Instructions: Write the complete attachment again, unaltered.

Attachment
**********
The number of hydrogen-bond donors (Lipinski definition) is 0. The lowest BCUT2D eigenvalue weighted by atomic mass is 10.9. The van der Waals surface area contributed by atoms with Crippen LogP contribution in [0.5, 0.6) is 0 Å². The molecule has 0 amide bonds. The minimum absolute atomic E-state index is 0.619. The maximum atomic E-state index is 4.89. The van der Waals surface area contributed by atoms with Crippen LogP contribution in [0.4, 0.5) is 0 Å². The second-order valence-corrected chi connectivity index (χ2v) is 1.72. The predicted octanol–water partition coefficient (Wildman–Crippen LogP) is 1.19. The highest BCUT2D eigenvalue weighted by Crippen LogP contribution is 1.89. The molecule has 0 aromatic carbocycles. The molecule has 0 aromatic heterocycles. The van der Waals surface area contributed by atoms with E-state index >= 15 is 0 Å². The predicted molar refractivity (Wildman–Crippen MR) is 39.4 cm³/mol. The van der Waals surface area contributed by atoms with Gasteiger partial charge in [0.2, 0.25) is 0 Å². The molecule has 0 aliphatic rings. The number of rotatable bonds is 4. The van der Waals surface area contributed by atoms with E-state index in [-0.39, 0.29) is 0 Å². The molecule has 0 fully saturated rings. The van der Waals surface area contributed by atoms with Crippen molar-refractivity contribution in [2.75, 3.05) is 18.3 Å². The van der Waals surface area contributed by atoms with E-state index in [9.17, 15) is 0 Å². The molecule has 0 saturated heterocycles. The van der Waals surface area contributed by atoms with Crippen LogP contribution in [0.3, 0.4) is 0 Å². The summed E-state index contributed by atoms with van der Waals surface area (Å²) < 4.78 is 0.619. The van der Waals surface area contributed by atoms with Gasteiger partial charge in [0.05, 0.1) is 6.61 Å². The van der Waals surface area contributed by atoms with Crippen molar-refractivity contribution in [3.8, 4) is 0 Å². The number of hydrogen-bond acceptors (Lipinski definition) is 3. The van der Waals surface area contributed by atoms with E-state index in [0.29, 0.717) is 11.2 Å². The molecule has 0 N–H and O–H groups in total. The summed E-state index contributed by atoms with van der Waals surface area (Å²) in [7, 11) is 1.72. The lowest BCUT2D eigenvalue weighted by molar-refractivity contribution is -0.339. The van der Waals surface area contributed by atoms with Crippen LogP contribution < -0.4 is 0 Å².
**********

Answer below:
The number of hydrogen-bond donors (Lipinski definition) is 0. The lowest BCUT2D eigenvalue weighted by atomic mass is 10.9. The van der Waals surface area contributed by atoms with Crippen LogP contribution in [0.5, 0.6) is 0 Å². The molecule has 0 amide bonds. The minimum absolute atomic E-state index is 0.619. The maximum atomic E-state index is 4.89. The van der Waals surface area contributed by atoms with Crippen LogP contribution in [0.4, 0.5) is 0 Å². The second-order valence-corrected chi connectivity index (χ2v) is 1.72. The predicted octanol–water partition coefficient (Wildman–Crippen LogP) is 1.19. The highest BCUT2D eigenvalue weighted by Crippen LogP contribution is 1.89. The molecule has 0 aromatic carbocycles. The molecule has 0 aromatic heterocycles. The van der Waals surface area contributed by atoms with E-state index >= 15 is 0 Å². The predicted molar refractivity (Wildman–Crippen MR) is 39.4 cm³/mol. The van der Waals surface area contributed by atoms with Gasteiger partial charge in [0.2, 0.25) is 0 Å². The molecule has 0 aliphatic rings. The number of rotatable bonds is 4. The van der Waals surface area contributed by atoms with E-state index in [-0.39, 0.29) is 0 Å². The molecule has 0 fully saturated rings. The van der Waals surface area contributed by atoms with Crippen molar-refractivity contribution in [2.75, 3.05) is 18.3 Å². The van der Waals surface area contributed by atoms with E-state index in [9.17, 15) is 0 Å². The molecule has 0 saturated heterocycles. The van der Waals surface area contributed by atoms with Crippen LogP contribution in [0.3, 0.4) is 0 Å². The summed E-state index contributed by atoms with van der Waals surface area (Å²) < 4.78 is 0.619. The van der Waals surface area contributed by atoms with Gasteiger partial charge in [0.05, 0.1) is 6.61 Å². The van der Waals surface area contributed by atoms with Crippen molar-refractivity contribution in [3.8, 4) is 0 Å². The number of hydrogen-bond acceptors (Lipinski definition) is 3. The van der Waals surface area contributed by atoms with E-state index in [0.29, 0.717) is 11.2 Å². The molecule has 0 N–H and O–H groups in total. The summed E-state index contributed by atoms with van der Waals surface area (Å²) in [7, 11) is 1.72. The lowest BCUT2D eigenvalue weighted by molar-refractivity contribution is -0.339. The van der Waals surface area contributed by atoms with Crippen LogP contribution < -0.4 is 0 Å².